November 25, 2014 / 12:21 AM / in 6 years

GLOBAL MARKETS-Asian shares slip, oil falls ahead of OPEC

* Spreadbetter sees modest gains in early trade of European shares

* Asian shares give back some gains triggered by China’s rate cut

* Japan’s Nikkei firms, catching up after Monday holiday

* Oil under pressure ahead of this week’s OPEC meeting

* Yen bounces after BOJ minutes show concern about weak currency

By Lisa Twaronite

TOKYO, Nov 25 (Reuters) - Asian shares gave back some of this week’s China-inspired gains on Tuesday, while oil prices slipped as traders lowered their expectations of a significant output cut at this week’s OPEC meeting.

Financial spreadbetter IG expected Britain’s FTSE 100 to open unchanged to 0.1 percent higher, with Germany’s DAX and France’s CAC 40 seen up as much as 0.2 percent.

“Yesterday’s euphoric reaction to China’s easing measures has proved to be short lived as equities around the region experience some downside today,” Melbourne-based IG Markets strategist Stan Shamu said in a note.

MSCI’s broadest index of Asia-Pacific shares outside Japan was down 0.3 percent after rallying in the previous session following China’s surprise interest rate cut on Friday.

Japan’s Nikkei stock average added 0.3 percent, even in the face of a stronger yen which usually weighs on shares.

Markets in Japan were closed on Monday for a national holiday, and were playing catch-up to the unexpected reduction in interest rates from the People’s Bank of China.

Sources told Reuters that Beijing was ready to take further easing steps to reduce financing pressure on companies and avert a sharper economic slowdown.

On Tuesday, China’s central bank lowered the yield for a key short-term money rate, the fourth time it has done so this year, as regulators step up efforts to reduce funding pressure for Chinese companies.

On Wall Street on Monday, both the Dow Jones industrial average and the S&P 500 marked fresh record closing highs.

Oil prices lost more ground ahead of a much-anticipated meeting of the Organization of the Petroleum Exporting Countries later this week.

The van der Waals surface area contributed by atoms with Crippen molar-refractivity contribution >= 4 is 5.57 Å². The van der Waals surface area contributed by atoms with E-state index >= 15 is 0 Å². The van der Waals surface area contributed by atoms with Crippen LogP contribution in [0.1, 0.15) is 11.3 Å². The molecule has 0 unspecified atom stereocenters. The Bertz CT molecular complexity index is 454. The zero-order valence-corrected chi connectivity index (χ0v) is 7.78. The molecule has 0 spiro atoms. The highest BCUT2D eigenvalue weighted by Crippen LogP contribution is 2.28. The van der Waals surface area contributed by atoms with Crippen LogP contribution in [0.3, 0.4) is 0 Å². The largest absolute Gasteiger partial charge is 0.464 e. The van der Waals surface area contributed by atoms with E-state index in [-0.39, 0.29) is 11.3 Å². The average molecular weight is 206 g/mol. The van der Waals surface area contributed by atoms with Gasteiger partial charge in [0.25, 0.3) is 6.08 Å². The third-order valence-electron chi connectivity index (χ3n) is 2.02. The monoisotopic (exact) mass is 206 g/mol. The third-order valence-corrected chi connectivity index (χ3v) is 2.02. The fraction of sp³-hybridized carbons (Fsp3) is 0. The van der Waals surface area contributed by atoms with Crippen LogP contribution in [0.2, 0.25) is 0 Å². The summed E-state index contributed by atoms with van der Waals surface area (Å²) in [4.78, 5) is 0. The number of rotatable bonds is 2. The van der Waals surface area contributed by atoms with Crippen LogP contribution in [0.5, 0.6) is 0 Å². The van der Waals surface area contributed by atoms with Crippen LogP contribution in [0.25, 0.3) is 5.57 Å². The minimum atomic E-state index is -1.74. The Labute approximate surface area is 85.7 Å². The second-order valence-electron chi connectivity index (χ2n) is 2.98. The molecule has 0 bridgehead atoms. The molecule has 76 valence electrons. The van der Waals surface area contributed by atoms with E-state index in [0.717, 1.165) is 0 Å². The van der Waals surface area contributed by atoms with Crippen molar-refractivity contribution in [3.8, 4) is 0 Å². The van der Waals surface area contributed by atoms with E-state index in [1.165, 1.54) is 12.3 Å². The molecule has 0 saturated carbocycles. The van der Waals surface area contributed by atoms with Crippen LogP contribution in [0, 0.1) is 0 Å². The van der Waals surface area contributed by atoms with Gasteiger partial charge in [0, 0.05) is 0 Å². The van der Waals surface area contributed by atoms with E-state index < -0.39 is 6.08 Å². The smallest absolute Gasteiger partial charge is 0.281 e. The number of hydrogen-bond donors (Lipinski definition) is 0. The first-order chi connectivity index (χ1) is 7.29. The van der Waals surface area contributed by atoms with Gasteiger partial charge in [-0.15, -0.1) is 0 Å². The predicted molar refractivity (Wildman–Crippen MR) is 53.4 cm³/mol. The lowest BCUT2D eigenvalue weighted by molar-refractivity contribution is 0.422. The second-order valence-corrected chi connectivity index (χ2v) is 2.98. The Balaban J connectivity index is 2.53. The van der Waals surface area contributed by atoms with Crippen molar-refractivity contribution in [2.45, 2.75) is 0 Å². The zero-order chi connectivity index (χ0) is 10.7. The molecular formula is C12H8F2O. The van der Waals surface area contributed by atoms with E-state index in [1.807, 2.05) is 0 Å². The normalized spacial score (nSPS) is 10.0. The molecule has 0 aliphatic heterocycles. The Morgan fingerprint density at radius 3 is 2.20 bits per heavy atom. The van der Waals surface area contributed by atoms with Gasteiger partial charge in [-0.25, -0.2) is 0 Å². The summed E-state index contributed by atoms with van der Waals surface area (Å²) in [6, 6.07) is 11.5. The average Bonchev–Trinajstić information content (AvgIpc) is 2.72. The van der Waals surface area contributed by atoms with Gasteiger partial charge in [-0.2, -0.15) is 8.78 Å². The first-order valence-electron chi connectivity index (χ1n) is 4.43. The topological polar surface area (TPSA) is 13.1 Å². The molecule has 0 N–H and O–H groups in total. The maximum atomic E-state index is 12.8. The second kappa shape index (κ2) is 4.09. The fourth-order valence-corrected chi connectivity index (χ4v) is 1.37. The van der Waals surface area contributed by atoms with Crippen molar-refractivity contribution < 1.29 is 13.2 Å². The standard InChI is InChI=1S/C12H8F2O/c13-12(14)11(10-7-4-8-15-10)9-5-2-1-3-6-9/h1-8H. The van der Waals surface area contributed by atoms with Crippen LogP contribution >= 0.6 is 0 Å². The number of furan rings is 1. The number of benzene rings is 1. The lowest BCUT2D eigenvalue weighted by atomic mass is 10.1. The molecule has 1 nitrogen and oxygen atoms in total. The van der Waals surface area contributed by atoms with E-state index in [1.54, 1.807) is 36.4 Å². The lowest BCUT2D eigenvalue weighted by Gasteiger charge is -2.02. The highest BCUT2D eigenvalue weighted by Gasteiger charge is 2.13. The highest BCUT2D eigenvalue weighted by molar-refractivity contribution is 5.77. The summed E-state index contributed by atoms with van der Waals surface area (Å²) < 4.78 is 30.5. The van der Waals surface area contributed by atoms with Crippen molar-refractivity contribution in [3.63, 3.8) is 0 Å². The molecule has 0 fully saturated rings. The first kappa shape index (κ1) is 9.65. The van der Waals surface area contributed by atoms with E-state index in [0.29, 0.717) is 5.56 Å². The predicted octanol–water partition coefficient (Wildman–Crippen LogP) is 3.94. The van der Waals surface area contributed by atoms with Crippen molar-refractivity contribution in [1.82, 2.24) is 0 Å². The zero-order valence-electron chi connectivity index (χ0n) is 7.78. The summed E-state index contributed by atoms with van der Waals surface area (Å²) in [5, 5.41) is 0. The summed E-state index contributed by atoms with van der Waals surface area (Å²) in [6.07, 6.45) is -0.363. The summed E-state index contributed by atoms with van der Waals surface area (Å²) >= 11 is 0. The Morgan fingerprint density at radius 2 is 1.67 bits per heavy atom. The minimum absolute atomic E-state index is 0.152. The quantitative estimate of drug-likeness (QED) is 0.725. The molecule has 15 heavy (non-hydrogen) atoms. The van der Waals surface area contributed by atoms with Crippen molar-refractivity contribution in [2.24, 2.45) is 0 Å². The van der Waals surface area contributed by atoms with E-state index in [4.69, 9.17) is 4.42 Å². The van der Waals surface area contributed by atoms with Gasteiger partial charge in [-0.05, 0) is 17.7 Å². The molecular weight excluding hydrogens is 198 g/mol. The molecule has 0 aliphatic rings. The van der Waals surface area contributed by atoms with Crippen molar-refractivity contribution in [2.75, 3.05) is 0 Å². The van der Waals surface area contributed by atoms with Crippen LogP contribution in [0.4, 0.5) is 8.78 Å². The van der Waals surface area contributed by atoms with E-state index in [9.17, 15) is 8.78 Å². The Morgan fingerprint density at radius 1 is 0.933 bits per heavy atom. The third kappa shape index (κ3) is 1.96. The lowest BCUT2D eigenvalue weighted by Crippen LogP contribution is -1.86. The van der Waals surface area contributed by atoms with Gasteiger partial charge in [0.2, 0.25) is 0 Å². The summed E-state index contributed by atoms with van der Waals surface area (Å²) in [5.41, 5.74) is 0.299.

“The reduced leverage that OPEC now has over the oil market is likely to make it more cautious about cutting production,” strategists at Barclays said in a note.

“The rapid growth being achieved in non-OPEC production means it faces the risk that even a large cut to supply may not be enough to support prices and could simply result in lost market share and revenue,” they said.

Russia, which needs higher oil prices to support its economy, tried to sway OPEC to slash production, suggesting Moscow could cut its own crude output.

U.S. crude was down slightly on the day at $75.75 a barrel, while Brent slipped about 0.3 percent to $79.42 a barrel.

The dollar gave up its early modest gains against the yen, edging down about 0.3 percent to 117.91 yen and moving away from its seven-year high of 118.98 touched on Thursday.

The yen has come under renewed pressure since late last month, when the Bank of Japan stunned markets by expanding its massive stimulus program. Minutes of the Oct. 31 meeting released on Tuesday showed BOJ Governor Haruhiko Kuroda proposed the additional steps.

“The central bank minutes showed that there was some concern expressed about the weak yen and that seems to have taken dollar/yen off its stride,” said Shinichiro Kadota, chief Japan FX strategist at Barclays in Tokyo.

In a speech on Tuesday, Kuroda stressed the bank’s readiness to expand stimulus further to meet its inflation goal.

On the U.S. data front, financial data firm Markit said on Monday that its “flash” services Purchasing Managers Index hit 56.3 in November, slightly below expectations and the lowest since April, as growth in new business slowed.

The euro fell about 0.1 percent to $1.2427, moving back toward a two-year low of $1.2358 touched on Nov. 7.

European Central Bank Governing Council member Christian Noyer said in Tokyo on Tuesday the central bank’s statements on the size of its balance sheet are not a firm commitment but an expectation of how large the balance sheet will grow.

Noyer’s comments followed a warning from the head of the Bundesbank on Monday that the European Central Bank would face legal obstacles if it went down the path of quantitative easing to bolster euro zone prices and growth.

Jens Weidmann, who also sits on the ECB’s Governing Council, raised questions over the ECB’s ability to deliver the measures that ECB President Mario Draghi indicated were possible, hinting at disagreement within the ECB ahead of its next meeting on Dec. 4.

Also on Monday, a report showed German business sentiment rebounded in November after six straight declines. (Additional reporting by Shinichi Saoshiro in Tokyo; Editing by Shri Navaratnam & Kim Coghill)

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